The records of 263 Angus (AN) bull calves representing 21 sire families and 270 young Hereford (HE) bull calves representing 26 sire families, born in the spring of 1984,1985 and 1986 were analyzed. Bull calves were feedlot performance tested for 168 days following weaning at Agriculture and Agri-Food Canada Lethbridge Research Station, Lethbridge, Alberta, Canada. Estimates of genetic and environmental determinations for body weight (WT), average daily gain (ADG) and relative growth rate (RGR) measurements in each 28-d period of the 1 68-d gain test were calculated. Estimates of direct heritability (h2,) for WT (0.13 to 0.27) were higher than those of maternal heritability (h2m, 0.02 to 0.20), indicating the body size of a bull calf was influenced more by the genotype of the calf than by the genotype of the dam. The differences between h2, and h2m were not obvious for ADG (0.12 to 0.20 for h2, vs 0.12 to 0.17 for h2J and RGR (0.01* to 0.19 for h2, vs 0.01 to 0.20 for h2J , indicating that it may be worthwhile to utilize the maternal genetic variation for postweaning growth performance. However, the strong negative genetic correlations (r.J between direct and maternal genetic effects (-0.65 to -1.0) would limit the effective utilization of both direct and maternal genetic effects. The residual variance components accounted for over 70% of the phenotypic variances and were the largest components of phenotypic variances of the traits. The influences of residual effects on each of the traits were relatively uniform during the test period, indicating that the management of the animals were constant throughout the test period.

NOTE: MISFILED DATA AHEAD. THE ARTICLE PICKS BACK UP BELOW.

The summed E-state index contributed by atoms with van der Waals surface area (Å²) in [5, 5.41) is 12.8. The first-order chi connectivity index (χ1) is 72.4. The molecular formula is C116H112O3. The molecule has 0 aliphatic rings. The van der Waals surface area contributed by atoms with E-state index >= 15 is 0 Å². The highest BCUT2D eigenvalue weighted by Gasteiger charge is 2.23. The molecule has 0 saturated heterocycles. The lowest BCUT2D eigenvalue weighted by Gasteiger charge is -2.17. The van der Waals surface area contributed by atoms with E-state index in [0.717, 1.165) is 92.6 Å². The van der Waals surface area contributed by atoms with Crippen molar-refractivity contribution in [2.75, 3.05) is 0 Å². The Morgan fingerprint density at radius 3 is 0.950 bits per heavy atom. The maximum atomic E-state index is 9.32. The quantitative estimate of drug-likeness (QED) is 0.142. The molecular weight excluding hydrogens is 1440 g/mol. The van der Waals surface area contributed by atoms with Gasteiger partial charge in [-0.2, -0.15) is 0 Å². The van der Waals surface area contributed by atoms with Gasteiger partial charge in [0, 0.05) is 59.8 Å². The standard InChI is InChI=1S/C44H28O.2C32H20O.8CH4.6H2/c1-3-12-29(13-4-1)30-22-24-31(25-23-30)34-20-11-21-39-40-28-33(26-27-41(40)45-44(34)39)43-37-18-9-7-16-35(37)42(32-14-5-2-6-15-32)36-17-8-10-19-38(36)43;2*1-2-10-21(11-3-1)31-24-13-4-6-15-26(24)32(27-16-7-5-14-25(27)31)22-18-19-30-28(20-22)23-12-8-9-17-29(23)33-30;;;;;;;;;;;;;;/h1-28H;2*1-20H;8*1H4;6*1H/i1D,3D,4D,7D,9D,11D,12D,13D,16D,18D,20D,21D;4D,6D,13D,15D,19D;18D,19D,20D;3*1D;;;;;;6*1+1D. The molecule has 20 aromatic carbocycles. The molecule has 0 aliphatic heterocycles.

Proceedings of the World Congress on Genetics Applied to Livestock Production, Volume 17. Genetics and breeding of dairy and beef cattle, swine and horses, , 214–217, 1994
|Download Full PDF||BibTEX Citation||Endnote Citation||Search the Proceedings|
This work is licensed under a Creative Commons Attribution-NonCommercial-NoDerivatives 4.0 International License.